The post election violence that threatened to tear the country apart, was contained when Koffi Annan brokered a deal that led to the signing of the peace accord which suggested a 50-50 power sharing arrangement whereby Raila Odinga became prime minister and Kibaki remained as president.
The 50-50 power sharing deal emerged to be only on paper as the PNU wing seemed to be in control of all important state organs. Raila Odinga knew that he had once again been taken for a long ride by Kibaki, a man he helped into power in 2002, but he had no alternative other than respect the peace accord lest he be termed an enemy of peace.
Things were not made any easier by the simmering internal rebellion in his ODM party, led by William Ruto, who expected more from the “Nusu mkate” (Half loaf) government. Ruto led an onslaught against the PM claiming that his Kalenjin people got a raw deal from the cabinet slots reserved for ODM and that the PM had evicted kalenjins from Mau forest, an important water source. Ruto successfully alienated the Kalenjin nation from ODM and later led the former ODM pentagon members out of the party in the run up to the last general elections, hence denying Odinga an almost assured presidency in 2013.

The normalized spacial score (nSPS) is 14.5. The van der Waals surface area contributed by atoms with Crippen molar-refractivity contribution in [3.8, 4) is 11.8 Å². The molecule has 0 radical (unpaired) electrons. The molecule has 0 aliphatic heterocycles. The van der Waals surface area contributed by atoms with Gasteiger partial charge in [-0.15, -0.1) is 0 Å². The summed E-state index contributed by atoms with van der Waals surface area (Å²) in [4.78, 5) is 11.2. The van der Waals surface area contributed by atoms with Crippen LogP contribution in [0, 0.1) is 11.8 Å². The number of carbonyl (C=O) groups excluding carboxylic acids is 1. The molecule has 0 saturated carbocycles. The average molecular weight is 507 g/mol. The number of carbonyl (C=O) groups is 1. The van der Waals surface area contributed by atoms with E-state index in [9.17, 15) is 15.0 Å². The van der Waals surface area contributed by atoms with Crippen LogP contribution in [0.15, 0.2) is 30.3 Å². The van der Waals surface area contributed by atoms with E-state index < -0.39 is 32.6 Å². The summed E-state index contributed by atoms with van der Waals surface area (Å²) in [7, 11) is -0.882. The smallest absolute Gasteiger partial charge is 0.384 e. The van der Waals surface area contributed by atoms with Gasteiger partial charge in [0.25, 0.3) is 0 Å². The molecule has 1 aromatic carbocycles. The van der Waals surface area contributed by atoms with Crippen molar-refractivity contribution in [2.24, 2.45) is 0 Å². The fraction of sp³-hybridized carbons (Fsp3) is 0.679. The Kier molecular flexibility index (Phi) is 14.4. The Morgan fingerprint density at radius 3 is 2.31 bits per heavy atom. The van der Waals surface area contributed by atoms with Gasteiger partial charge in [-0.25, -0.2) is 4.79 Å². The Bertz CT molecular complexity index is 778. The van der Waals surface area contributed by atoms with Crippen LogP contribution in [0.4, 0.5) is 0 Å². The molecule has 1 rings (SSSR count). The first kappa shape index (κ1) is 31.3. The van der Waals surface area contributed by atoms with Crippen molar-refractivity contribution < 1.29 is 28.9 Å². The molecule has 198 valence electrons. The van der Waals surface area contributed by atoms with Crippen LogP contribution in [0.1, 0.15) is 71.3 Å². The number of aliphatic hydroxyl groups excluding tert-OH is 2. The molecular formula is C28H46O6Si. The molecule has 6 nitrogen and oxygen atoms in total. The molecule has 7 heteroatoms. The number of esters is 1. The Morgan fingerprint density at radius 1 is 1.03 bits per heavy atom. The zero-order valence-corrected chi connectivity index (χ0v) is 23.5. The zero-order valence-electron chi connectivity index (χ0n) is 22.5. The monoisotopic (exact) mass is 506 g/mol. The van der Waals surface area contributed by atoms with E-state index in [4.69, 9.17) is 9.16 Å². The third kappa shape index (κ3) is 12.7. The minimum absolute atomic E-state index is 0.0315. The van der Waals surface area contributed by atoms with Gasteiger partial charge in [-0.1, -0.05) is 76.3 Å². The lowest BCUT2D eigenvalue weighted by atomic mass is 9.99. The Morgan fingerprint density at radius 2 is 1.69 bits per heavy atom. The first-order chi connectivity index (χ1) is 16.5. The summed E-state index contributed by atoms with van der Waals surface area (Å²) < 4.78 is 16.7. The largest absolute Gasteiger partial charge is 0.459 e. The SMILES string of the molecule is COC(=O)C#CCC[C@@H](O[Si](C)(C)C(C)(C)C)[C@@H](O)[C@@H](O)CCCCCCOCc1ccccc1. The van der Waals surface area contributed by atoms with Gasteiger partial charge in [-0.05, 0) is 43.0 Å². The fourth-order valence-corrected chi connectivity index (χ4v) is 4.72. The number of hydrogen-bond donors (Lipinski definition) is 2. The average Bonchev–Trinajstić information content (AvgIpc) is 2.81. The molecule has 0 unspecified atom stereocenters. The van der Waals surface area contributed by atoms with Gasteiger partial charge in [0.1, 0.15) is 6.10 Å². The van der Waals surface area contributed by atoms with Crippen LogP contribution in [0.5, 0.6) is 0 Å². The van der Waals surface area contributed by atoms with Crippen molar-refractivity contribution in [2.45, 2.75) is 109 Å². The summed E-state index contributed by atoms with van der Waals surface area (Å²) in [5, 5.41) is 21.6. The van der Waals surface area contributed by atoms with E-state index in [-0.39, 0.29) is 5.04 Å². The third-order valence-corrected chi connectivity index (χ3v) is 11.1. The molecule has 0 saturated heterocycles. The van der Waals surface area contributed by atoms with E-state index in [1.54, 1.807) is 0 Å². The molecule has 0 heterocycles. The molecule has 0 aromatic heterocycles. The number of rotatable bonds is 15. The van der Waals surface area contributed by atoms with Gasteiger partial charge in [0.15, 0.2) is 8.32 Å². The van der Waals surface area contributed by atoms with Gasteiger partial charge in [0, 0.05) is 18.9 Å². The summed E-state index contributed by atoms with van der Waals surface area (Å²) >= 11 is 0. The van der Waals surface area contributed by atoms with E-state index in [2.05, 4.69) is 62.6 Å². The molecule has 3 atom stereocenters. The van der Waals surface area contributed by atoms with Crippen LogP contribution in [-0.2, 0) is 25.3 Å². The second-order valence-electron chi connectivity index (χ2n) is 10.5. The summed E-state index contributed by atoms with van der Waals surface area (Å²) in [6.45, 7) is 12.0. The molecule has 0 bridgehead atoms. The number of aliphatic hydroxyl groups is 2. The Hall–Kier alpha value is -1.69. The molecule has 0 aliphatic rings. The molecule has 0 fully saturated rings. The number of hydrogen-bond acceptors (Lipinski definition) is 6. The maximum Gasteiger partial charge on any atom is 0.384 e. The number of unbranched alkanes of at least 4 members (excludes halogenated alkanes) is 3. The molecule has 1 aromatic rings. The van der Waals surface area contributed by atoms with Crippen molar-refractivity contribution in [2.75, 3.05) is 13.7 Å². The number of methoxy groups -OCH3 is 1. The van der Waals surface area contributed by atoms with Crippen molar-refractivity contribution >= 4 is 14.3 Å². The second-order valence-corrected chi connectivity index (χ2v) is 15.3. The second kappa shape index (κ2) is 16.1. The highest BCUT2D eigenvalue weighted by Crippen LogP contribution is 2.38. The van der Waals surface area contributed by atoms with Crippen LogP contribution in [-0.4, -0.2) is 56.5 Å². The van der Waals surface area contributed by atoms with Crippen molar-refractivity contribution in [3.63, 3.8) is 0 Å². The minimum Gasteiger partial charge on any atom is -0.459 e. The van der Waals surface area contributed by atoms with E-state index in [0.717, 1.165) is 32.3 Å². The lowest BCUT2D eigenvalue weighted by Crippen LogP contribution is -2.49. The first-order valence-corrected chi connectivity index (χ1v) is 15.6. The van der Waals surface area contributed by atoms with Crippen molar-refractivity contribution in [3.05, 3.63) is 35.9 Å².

Today, William Ruto, the deputy president of Kenya finds himself in the same tricky situation that Raila Odinga was in while in the grand coalition government that came to an end when the Jubilee coalition took over power last year. Just like the grand coalition between Kibaki’s PNU, Raila’s ODM and Kalonzo ‘s ODM-K, Jubilee is a marriage of convenience between URP and TNA. While the grand coalition was prompted by the fear of a genocide in Kenya, Jubilee coalition was prompted by the fear of ICC.
Perhaps the most striking resemblance in the two governments is the grumbling. The same complaints that Raila’s team had against Kibaki ‘s team are the same complaints that Ruto’s URP has against Uhuru’s TNA in JUBILEE! Just like ODM in the grand coalition, URP feels short-changed on the pre-election pact they signed with TNA! It is all about sharing the spoils! However much Ruto wants to downplay the fire of rebellion being fanned by Alfred Keter and Bomet governor Isaac Ruto in his Rift valley backyard, he knows that he stares a real rebellion in the face. The arrogant way in which he has chosen to deal with the nascent rebellion isn’t helping things either.